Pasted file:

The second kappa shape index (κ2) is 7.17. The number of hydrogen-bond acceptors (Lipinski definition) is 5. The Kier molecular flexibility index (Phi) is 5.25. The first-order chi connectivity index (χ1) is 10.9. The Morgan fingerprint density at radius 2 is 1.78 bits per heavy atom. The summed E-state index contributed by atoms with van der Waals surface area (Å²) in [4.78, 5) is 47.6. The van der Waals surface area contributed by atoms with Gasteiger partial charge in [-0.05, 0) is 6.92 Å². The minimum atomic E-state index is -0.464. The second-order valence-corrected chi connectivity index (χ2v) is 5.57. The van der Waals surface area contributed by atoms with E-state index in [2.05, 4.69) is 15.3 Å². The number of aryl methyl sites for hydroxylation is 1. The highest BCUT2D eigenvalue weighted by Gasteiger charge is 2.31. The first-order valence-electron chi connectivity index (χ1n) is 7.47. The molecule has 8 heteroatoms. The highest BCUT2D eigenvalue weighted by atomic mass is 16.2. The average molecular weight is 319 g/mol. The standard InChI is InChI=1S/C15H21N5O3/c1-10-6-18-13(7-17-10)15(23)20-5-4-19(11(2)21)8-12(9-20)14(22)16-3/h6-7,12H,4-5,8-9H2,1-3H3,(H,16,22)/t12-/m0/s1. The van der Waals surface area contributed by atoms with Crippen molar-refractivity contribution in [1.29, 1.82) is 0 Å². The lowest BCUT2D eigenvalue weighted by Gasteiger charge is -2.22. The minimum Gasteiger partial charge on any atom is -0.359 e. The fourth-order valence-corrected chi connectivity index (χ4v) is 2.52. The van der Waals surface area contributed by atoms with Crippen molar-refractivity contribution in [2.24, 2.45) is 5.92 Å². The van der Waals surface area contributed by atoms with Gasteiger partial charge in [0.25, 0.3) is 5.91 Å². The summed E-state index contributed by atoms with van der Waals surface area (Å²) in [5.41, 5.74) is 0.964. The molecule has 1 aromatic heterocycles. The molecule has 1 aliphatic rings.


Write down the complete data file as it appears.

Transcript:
The second kappa shape index (κ2) is 7.17. The number of hydrogen-bond acceptors (Lipinski definition) is 5. The Kier molecular flexibility index (Phi) is 5.25. The first-order chi connectivity index (χ1) is 10.9. The Morgan fingerprint density at radius 2 is 1.78 bits per heavy atom. The summed E-state index contributed by atoms with van der Waals surface area (Å²) in [4.78, 5) is 47.6. The van der Waals surface area contributed by atoms with Gasteiger partial charge in [-0.05, 0) is 6.92 Å². The minimum atomic E-state index is -0.464. The second-order valence-corrected chi connectivity index (χ2v) is 5.57. The van der Waals surface area contributed by atoms with E-state index in [2.05, 4.69) is 15.3 Å². The number of aryl methyl sites for hydroxylation is 1. The highest BCUT2D eigenvalue weighted by Gasteiger charge is 2.31. The first-order valence-electron chi connectivity index (χ1n) is 7.47. The molecule has 8 heteroatoms. The highest BCUT2D eigenvalue weighted by atomic mass is 16.2. The average molecular weight is 319 g/mol. The standard InChI is InChI=1S/C15H21N5O3/c1-10-6-18-13(7-17-10)15(23)20-5-4-19(11(2)21)8-12(9-20)14(22)16-3/h6-7,12H,4-5,8-9H2,1-3H3,(H,16,22)/t12-/m0/s1. The van der Waals surface area contributed by atoms with Crippen molar-refractivity contribution in [1.29, 1.82) is 0 Å². The lowest BCUT2D eigenvalue weighted by Gasteiger charge is -2.22. The minimum Gasteiger partial charge on any atom is -0.359 e. The fourth-order valence-corrected chi connectivity index (χ4v) is 2.52. The van der Waals surface area contributed by atoms with Crippen molar-refractivity contribution in [2.24, 2.45) is 5.92 Å². The van der Waals surface area contributed by atoms with Gasteiger partial charge in [0.25, 0.3) is 5.91 Å². The summed E-state index contributed by atoms with van der Waals surface area (Å²) in [5.41, 5.74) is 0.964. The molecule has 1 aromatic heterocycles. The molecule has 1 aliphatic rings.